Really, where’s the beef? Tyson Foods and a Washington rancher’s $250M fake-cattle fraud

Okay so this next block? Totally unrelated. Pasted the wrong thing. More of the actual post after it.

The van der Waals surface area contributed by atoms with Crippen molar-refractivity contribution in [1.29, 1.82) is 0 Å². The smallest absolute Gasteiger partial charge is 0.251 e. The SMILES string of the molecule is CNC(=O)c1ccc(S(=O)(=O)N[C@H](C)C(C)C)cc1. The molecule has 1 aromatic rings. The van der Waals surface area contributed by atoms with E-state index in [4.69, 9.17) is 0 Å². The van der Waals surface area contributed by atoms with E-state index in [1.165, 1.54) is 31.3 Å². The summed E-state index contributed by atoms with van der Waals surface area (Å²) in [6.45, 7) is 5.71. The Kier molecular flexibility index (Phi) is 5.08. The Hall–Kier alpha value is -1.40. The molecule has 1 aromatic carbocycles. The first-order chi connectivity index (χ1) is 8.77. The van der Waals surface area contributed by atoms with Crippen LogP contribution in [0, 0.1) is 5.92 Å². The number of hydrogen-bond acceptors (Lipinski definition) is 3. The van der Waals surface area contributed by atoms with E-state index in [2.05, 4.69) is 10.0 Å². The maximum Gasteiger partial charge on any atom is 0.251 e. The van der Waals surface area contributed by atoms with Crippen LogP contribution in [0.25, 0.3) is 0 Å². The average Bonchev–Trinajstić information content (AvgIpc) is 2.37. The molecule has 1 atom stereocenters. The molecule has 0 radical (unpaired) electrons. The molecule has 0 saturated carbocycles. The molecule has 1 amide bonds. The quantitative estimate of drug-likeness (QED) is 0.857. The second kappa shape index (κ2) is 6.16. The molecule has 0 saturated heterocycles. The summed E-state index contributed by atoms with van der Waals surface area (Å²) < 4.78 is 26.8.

Last year, Tyson Foods discovered that about 200,000 cattle seemed to be missing from a Washington ranch. But the cows never existed. Dating back to at least 2010, the nation’s largest meat company paid Easterday Ranches of Pasco, Washington, millions of dollars to purchase and fatten up animals for slaughter. But in the last five years, Cody Easterday, who formerly ran the operation, had given Tyson fake invoices for animals that were never purchased, Bloomberg reports. He had a big problem: Over a decade, Easterday lost a fortune, about $250 million, trading corn and cattle futures with both his business and personal accounts, according to the Commodity Futures Trading Commission. That’s close to the amount that Tyson and another producer lost in the alleged scam, which may send the rancher to prison. When Tyson sued, the ranch went bankrupt and its 50,000 head of cattle—confirmed real animals—almost ran out of feed.